Conor was arrested before Fleming arrived.

Conor was not under arrest when Fleming arrived.

Conor was being detained when Fleming arrived.

Conor wasn’t being detained when Fleming arrived, Conor seemed to be enjoying the company of Sierra Papa and another officer, despite the fact that Fleming remembered Conor Cregan running up to him when he’d arrived, stating that he’d been assaulted.

Garda Fleming said that he’d investigated the complaint alleged by Conor. He said that he’d gathered the evidence and had cautioned Sierra Papa etc. He said that he’d been satisfied that Conor hadn’t been assaulted. Conor Cregan later pointed out to Fleming that had he watched the evidence that he’d collected from Conor, that he might have arrived at a different set of beliefs. Fleming hadn’t watched the video evidence that he’d taken from Conor. Inspector Kennedy got into an animated argument, mostly with himself about this video evidence. Even judge Mangan jumped in occasionally.

Fleming said to the court that he believed Conor was at the airport without lawful excuse. Apparently, in most of Fleming’s dimensions, one needs lawful excuse to enter an airport. The witness said that he had demanded under section 8 of the Public Order Act that Mr. Cregan leave the immediate vicinity.

Conor left the immediate vicinity by walking into the airport terminal building.

Once Conor had established the definition of “vicinity” with Fleming and managed to get the garda to revise a few times his estimate of how far Conor had walked into the building, before he was arrested, lunch was called.

This was the last that was seen of the schoolchildren as they filed out of the courtroom, talking animatedly.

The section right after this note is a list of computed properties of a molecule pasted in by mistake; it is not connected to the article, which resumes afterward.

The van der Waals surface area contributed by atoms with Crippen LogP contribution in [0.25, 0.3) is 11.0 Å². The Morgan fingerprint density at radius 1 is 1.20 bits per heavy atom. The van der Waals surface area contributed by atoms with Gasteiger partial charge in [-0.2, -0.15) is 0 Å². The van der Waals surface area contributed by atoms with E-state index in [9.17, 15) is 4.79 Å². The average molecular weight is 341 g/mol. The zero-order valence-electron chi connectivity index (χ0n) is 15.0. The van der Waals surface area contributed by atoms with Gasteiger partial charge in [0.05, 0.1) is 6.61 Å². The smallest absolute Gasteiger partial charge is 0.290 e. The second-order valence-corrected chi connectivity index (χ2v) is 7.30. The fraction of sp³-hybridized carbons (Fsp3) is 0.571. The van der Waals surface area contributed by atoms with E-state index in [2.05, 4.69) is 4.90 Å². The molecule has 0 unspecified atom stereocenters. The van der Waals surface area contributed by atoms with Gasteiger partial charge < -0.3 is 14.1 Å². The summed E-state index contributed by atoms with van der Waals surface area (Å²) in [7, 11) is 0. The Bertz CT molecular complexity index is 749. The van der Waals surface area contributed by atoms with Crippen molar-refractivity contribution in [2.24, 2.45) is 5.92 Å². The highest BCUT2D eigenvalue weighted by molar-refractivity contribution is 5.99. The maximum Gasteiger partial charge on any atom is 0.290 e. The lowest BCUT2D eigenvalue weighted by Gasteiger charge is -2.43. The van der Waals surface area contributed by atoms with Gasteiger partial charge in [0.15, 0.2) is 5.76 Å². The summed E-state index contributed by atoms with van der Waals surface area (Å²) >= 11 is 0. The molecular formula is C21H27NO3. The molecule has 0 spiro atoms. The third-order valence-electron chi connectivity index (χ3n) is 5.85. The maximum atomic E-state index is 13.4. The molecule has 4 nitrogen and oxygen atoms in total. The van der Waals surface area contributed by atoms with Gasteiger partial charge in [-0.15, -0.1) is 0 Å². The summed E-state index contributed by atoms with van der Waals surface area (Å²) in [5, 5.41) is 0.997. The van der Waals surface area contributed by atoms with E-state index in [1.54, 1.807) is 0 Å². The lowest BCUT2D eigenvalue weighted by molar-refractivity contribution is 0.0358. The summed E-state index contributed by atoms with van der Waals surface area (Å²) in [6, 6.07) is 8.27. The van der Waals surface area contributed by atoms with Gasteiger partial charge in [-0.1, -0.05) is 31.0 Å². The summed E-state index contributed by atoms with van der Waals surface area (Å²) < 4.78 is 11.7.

After lunch, the intrepid garda Fleming was back in the stand and was slowly put out of his misery.

The afternoon’s interdimensional theme: Who arrested Conor?

Garda Fleming reckoned that Conor had been arrested in the airport building by Inspector Sierra Papa. Garda Fleming was very sure that he hadn’t arrested Conor at any time.

The summons said that Fleming was the arresting officer. Though in fairness, the summons was calling on Conor to answer to allegations about a crime that doesn’t exist in law.

A receipt signed by the member in charge said that Fleming had been the arresting officer.

Another row ensued with Inspector Kennedy around this time, with the Inspector babbling incoherently about the video footage again. He was not mollified by having it pointed out to him that he was confusing the video footage taken by CCTV with the footage shot by Conor on the night in question. The inspector desperately went into the fact that Conor had had to institute Judicial Review proceedings, just to have his Gary Doyle order complied with – he’d had his Gary Doyle order and he’d been given video footage and a transcript from the video that Conor had shot.

Conor excused the witness and Inspector Kennedy re-called his first witness once more. I almost felt sorry for the Inspector at this point, considering that he’d just said that the Gary Doyle order had been fully complied with. I almost felt sorry for Tom, who was turning a deathly purple colour.